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admitted adopted agreed American AMERICAN HISTORY arguments Assembly attempt authority believe Britain called carrying cause cents civil colonies common Confederation Congress consider Constitution continue convention copy court debate doctrine duty England English equal established execution exercise exist extracts Federal feel force foreign give given Governor granted hands History hope House idea important improvements interests internal Jefferson land laws legislature less letter liberty Lincoln live manufactures March Massachusetts means measure meet ment Name nature necessary negro never North object opinion Parliament passed peace persons political present President principle proper proposed question reason regard relation representatives Resolved respect secure slavery slaves sources South speech STUDIES territory things thought tion trade Union United views Virginia whole wish Write York
第 159 頁 - We are not enemies, but friends. We must not be enemies. Though passion may have strained it must not break our bonds of affection. The mystic chords of memory, stretching from every battlefield and patriot grave to every living heart and hearthstone all over this broad land, will yet swell the chorus of the Union, when again touched, as surely they will be, by the better angels of our nature.
第 92 頁 - That a national government ought to be established, consisting of a supreme Legislative, Executive and Judiciary " The motion for postponing was seconded by Mr.
第 109 頁 - The whole commerce between master and slave is a perpetual exercise of the most boisterous passions, the most unremitting despotism on the one part, and degrading submissions on the other.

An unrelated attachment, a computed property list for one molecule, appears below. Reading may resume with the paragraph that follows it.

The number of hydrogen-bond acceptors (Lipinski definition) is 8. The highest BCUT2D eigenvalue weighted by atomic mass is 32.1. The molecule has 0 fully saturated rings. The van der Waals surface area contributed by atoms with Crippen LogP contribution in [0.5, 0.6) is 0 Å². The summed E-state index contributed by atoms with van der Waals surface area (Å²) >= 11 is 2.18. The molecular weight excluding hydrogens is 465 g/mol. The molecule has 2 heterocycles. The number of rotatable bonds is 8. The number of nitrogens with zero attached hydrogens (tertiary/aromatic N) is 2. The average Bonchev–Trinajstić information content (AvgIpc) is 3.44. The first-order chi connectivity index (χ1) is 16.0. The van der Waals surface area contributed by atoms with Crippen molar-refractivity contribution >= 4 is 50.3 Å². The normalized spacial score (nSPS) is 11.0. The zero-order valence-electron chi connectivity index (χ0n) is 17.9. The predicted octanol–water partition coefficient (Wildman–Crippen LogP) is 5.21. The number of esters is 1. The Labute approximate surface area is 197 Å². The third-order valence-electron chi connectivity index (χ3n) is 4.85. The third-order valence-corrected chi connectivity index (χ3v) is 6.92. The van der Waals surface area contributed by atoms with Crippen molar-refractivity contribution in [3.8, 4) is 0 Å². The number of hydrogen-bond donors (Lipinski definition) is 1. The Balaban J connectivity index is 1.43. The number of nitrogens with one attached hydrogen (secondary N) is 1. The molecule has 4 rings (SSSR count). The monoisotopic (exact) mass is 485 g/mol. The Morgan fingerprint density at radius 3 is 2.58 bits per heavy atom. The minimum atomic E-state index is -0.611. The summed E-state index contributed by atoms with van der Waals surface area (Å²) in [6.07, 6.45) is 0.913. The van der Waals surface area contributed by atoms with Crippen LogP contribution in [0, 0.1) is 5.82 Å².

第 109 頁 - And can the liberties of a nation be thought secure when we have removed their only firm basis, a conviction in the minds of the people that these liberties are of the gift of God?
第 64 頁 - Britain ; and that the King's Majesty, by and with the Advice and Consent of the Lords Spiritual and Temporal, and Commons of Great Britain, in Parliament assembled, had, hath, and of right ought to have, full Power and Authority to make Laws and Statutes of sufficient Force and Validity to bind the Colonies and People of America, Subjects of the Crown of Great Britain, in all cases whatsoever.
第 144 頁 - I will say then that I am not, nor ever have been in favor of bringing about in any way the social and political equality of the white and black races...
第 158 頁 - Resolved, That the maintenance inviolate of the rights of the States, and especially the right of each State to order and control its own domestic institutions according to its own judgment exclusively, is essential to that balance of power on which the perfection and endurance of our political fabric depend; and we denounce the lawless invasion by armed force of the soil of any State or Territory, no matter under what pretext, as among the gravest of crimes.
第 88 頁 - Philadelphia for the sole and express purpose of revising the articles of Confederation and reporting to Congress and the several legislatures such alterations and provisions therein as shall, when agreed to in Congress and confirmed by the States, render the federal Constitution adequate to the exigencies of government and the preservation of the Union.
第 42 頁 - That the laws made by them for the purposes aforesaid shall not be repugnant, but, as near as may be, agreeable to the laws of England, and shall be transmitted to the king in council for approbation as soon as may be after their passing ; and if not disapproved within three years after presentation, to remain in force.